Comparison of 36 Gy, 20 Gy, or No Radiation Therapy After 6 Cycles of EBVP Chemotherapy and Complete Remission in Early-Stage Hodgkin Lymphoma Without Risk Factors: Results of the EORT-GELA H9-F Intergroup Randomized Trial

José Thomas, Christophe Fermé, Evert M Noordijk, Franck Morschhauser, Théodore Girinsky, Isabelle Gaillard, Pieternella J Lugtenburg, Marc André, Marnix L M Lybeert, Aspasia Stamatoullas, Max Beijert, Philippe Hélias, Houchingue Eghbali, Jean Gabarre, Richard W M van der Maazen, Jérôme Jaubert, Krimo Bouabdallah, Olivier Boulat, Judith M Roesink, Bernard ChristianFrancisca Ong, Dominique Bordessoule, Gérard Tertian, Hugo Gonzalez, Andrej Vranovsky, Philippe Quittet, Umberto Tirelli, Daphne de Jong, Josée Audouin, Berthe M P Aleman, Michel Henry-Amar

Research output: Contribution to journalArticleAcademicpeer-review


PURPOSE: While patients with early-stage Hodgkin lymphoma (HL) have an excellent outcome with combined treatment, the radiation therapy (RT) dose and treatment with chemotherapy alone remain questionable. This noninferiority trial evaluates the feasibility of reducing the dose or omitting RT after chemotherapy.

METHODS AND MATERIALS: Patients with untreated supradiaphragmatic HL without risk factors (age ≥ 50 years, 4 to 5 nodal areas involved, mediastinum-thoracic ratio ≥ 0.35, and erythrocyte sedimentation rate ≥ 50 mm in first hour without B symptoms or erythrocyte sedimentation rate ≥ 30 mm in first hour with B symptoms) were eligible for the trial. Patients in complete remission after chemotherapy were randomized to no RT, low-dose RT (20 Gy in 10 fractions), or standard-dose involved-field RT (36 Gy in 18 fractions). The limit of noninferiority was 10% for the difference between 5-year relapse-free survival (RFS) estimates. From September 1998 to May 2004, 783 patients received 6 cycles of epirubicin, bleomycin, vinblastine, and prednisone; 592 achieved complete remission or unconfirmed complete remission, of whom 578 were randomized to receive 36 Gy (n=239), 20 Gy of involved-field RT (n=209), or no RT (n=130).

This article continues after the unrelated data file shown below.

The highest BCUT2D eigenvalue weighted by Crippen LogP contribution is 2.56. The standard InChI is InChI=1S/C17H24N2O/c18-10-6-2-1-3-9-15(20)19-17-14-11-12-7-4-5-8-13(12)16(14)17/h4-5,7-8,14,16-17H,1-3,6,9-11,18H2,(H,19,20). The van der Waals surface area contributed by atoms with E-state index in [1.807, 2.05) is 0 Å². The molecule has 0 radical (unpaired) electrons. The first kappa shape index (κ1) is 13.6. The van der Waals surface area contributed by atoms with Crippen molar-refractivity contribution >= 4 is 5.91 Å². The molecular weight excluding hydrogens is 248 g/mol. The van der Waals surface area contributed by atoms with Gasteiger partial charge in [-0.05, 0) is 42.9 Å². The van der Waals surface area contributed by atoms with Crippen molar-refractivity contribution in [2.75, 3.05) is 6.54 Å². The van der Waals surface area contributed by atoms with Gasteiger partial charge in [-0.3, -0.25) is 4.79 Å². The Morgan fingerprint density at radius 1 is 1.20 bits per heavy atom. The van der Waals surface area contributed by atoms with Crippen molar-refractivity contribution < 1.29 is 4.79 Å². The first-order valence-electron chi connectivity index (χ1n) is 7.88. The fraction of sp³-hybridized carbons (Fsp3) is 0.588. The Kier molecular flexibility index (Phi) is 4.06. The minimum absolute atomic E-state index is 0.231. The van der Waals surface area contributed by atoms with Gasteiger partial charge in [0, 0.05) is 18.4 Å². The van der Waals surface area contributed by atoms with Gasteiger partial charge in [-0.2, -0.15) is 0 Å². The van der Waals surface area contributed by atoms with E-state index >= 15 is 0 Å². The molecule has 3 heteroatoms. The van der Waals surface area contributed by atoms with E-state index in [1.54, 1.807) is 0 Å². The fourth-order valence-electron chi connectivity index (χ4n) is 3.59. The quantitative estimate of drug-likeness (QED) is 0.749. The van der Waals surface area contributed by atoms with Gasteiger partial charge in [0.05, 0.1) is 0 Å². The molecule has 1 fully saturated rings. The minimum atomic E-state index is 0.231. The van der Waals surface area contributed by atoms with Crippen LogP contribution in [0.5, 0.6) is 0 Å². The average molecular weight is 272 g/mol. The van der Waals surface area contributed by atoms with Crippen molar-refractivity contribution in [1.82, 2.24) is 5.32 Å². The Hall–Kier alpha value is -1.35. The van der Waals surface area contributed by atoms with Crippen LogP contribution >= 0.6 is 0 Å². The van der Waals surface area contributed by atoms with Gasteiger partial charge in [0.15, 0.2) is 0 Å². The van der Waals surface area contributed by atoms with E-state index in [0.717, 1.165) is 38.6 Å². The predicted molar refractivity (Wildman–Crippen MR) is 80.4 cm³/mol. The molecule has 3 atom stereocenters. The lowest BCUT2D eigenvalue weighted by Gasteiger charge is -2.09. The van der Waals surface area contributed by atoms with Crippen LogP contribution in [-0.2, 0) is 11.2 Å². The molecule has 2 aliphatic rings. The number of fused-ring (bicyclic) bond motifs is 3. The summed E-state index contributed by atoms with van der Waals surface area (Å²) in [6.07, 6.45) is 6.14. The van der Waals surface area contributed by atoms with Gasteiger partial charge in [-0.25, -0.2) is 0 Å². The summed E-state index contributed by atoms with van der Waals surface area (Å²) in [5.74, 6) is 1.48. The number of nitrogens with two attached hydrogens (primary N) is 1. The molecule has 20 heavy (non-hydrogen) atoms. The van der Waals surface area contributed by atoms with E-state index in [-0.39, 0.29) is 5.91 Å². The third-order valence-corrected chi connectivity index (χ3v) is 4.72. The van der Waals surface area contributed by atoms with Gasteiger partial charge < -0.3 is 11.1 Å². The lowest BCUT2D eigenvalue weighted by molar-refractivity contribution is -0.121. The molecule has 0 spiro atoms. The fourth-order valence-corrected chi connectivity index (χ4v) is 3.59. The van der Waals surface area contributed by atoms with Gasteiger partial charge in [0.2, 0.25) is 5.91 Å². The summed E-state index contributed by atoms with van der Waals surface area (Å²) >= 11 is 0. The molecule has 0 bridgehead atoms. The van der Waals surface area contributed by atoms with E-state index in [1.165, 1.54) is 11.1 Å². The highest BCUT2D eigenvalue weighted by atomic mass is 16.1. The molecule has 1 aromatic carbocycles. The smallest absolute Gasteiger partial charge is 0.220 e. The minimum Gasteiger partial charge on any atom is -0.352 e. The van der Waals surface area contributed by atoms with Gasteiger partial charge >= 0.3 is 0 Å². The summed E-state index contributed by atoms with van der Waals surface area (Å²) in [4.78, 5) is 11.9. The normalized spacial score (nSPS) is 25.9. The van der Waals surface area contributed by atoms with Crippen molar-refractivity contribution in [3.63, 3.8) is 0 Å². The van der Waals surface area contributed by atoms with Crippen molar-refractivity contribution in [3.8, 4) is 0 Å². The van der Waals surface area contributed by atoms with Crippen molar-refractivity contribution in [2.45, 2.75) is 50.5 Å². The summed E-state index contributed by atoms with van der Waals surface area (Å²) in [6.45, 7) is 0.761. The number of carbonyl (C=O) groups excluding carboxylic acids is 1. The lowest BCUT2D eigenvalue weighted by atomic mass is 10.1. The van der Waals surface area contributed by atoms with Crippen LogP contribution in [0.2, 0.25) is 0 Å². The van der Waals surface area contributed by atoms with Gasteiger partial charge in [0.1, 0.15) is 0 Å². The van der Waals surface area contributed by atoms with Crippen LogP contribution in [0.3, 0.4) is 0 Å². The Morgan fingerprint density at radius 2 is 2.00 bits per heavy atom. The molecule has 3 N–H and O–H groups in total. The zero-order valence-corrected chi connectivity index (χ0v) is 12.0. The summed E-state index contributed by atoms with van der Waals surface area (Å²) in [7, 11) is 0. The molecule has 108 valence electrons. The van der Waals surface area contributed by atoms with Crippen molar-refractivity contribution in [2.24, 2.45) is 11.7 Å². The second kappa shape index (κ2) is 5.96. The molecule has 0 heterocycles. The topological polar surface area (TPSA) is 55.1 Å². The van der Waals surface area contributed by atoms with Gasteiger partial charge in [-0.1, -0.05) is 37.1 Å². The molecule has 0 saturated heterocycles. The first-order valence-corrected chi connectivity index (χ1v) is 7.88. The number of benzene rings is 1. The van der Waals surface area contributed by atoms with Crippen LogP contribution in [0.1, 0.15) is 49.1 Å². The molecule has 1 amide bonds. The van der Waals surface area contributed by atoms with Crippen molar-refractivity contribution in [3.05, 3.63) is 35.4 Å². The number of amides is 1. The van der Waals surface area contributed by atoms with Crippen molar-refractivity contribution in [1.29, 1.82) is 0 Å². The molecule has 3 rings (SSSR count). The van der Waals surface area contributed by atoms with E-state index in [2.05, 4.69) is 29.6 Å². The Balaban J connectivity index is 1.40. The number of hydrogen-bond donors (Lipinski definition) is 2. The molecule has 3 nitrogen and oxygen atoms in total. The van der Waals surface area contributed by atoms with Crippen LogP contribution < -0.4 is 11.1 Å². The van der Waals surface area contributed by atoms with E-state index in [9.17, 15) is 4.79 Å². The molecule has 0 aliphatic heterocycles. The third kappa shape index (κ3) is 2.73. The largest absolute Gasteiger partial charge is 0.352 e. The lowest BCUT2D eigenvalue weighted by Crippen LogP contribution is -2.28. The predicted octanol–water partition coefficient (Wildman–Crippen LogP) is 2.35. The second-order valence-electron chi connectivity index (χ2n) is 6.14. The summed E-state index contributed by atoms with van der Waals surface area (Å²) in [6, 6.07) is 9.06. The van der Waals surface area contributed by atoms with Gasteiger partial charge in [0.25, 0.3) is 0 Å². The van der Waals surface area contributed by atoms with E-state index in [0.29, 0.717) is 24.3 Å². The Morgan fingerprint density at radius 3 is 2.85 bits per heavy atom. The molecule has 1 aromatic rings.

RESULTS: Randomization to the no-RT arm was prematurely stopped (≥20% rate of inacceptable events: toxicity, treatment modification, early relapse, or death). Results in the 20-Gy arm (5-year RFS, 84.2%) were not inferior to those in the 36-Gy arm (5-year RFS, 88.6%) (difference, 4.4%; 90% confidence interval [CI] -1.2% to 9.9%). A difference of 16.5% (90% CI 8.0%-25.0%) in 5-year RFS estimates was observed between the no-RT arm (69.8%) and the 36-Gy arm (86.3%); the hazard ratio was 2.55 (95% CI 1.44-4.53; P<.001). The 5-year overall survival estimates ranged from 97% to 99%.

CONCLUSIONS: In adult patients with early-stage HL without risk factors in complete remission after epirubicin, bleomycin, vinblastine, and prednisone chemotherapy, the RT dose may be limited to 20 Gy without compromising disease control. Omitting RT in these patients may jeopardize the treatment outcome.

Original languageEnglish
Pages (from-to)1133-1145
Number of pages13
JournalInternational journal of radiation oncology, biology, physics
Issue number5
Early online date27 Oct 2017
Publication statusPublished - 1 Apr 2018

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